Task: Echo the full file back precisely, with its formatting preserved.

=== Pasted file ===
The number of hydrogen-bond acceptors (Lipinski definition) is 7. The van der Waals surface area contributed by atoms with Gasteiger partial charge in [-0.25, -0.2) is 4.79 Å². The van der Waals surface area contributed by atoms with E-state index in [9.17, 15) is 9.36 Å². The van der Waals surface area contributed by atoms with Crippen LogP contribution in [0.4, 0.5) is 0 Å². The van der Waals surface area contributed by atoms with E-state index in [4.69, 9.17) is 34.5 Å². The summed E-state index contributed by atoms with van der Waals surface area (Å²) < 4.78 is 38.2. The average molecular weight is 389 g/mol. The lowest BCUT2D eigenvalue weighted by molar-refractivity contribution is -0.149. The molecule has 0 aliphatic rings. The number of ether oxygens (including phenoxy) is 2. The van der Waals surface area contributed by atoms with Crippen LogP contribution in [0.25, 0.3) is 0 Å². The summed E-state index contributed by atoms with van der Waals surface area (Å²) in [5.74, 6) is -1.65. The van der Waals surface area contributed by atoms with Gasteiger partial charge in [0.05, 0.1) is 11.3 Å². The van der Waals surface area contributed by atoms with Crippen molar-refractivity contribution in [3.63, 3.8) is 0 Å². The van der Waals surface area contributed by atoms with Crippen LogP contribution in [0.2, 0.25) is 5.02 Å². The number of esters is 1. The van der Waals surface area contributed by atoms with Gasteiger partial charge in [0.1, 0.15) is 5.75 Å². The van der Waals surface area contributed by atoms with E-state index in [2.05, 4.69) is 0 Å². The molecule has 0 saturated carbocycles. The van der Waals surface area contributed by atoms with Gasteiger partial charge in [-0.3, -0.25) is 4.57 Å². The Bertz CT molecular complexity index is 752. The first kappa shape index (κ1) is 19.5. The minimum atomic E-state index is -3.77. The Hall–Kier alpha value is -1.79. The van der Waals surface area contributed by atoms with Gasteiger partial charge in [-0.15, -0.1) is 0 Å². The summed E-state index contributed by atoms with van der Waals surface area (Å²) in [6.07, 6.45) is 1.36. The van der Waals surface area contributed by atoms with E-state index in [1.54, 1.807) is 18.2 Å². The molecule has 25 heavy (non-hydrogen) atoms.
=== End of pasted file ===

The number of hydrogen-bond acceptors (Lipinski definition) is 7. The van der Waals surface area contributed by atoms with Gasteiger partial charge in [-0.25, -0.2) is 4.79 Å². The van der Waals surface area contributed by atoms with E-state index in [9.17, 15) is 9.36 Å². The van der Waals surface area contributed by atoms with Crippen LogP contribution in [0.4, 0.5) is 0 Å². The van der Waals surface area contributed by atoms with E-state index in [4.69, 9.17) is 34.5 Å². The summed E-state index contributed by atoms with van der Waals surface area (Å²) < 4.78 is 38.2. The average molecular weight is 389 g/mol. The lowest BCUT2D eigenvalue weighted by molar-refractivity contribution is -0.149. The molecule has 0 aliphatic rings. The number of ether oxygens (including phenoxy) is 2. The van der Waals surface area contributed by atoms with Crippen LogP contribution in [0.25, 0.3) is 0 Å². The summed E-state index contributed by atoms with van der Waals surface area (Å²) in [5.74, 6) is -1.65. The van der Waals surface area contributed by atoms with Gasteiger partial charge in [0.05, 0.1) is 11.3 Å². The van der Waals surface area contributed by atoms with Crippen molar-refractivity contribution in [3.63, 3.8) is 0 Å². The van der Waals surface area contributed by atoms with Crippen LogP contribution in [0.2, 0.25) is 5.02 Å². The number of esters is 1. The van der Waals surface area contributed by atoms with Gasteiger partial charge in [0.1, 0.15) is 5.75 Å². The van der Waals surface area contributed by atoms with E-state index in [2.05, 4.69) is 0 Å². The molecule has 0 saturated carbocycles. The van der Waals surface area contributed by atoms with Gasteiger partial charge in [-0.3, -0.25) is 4.57 Å². The Bertz CT molecular complexity index is 752. The first kappa shape index (κ1) is 19.5. The minimum atomic E-state index is -3.77. The Hall–Kier alpha value is -1.79. The van der Waals surface area contributed by atoms with Gasteiger partial charge in [-0.15, -0.1) is 0 Å². The summed E-state index contributed by atoms with van der Waals surface area (Å²) in [6.07, 6.45) is 1.36. The van der Waals surface area contributed by atoms with E-state index in [1.54, 1.807) is 18.2 Å². The molecule has 25 heavy (non-hydrogen) atoms.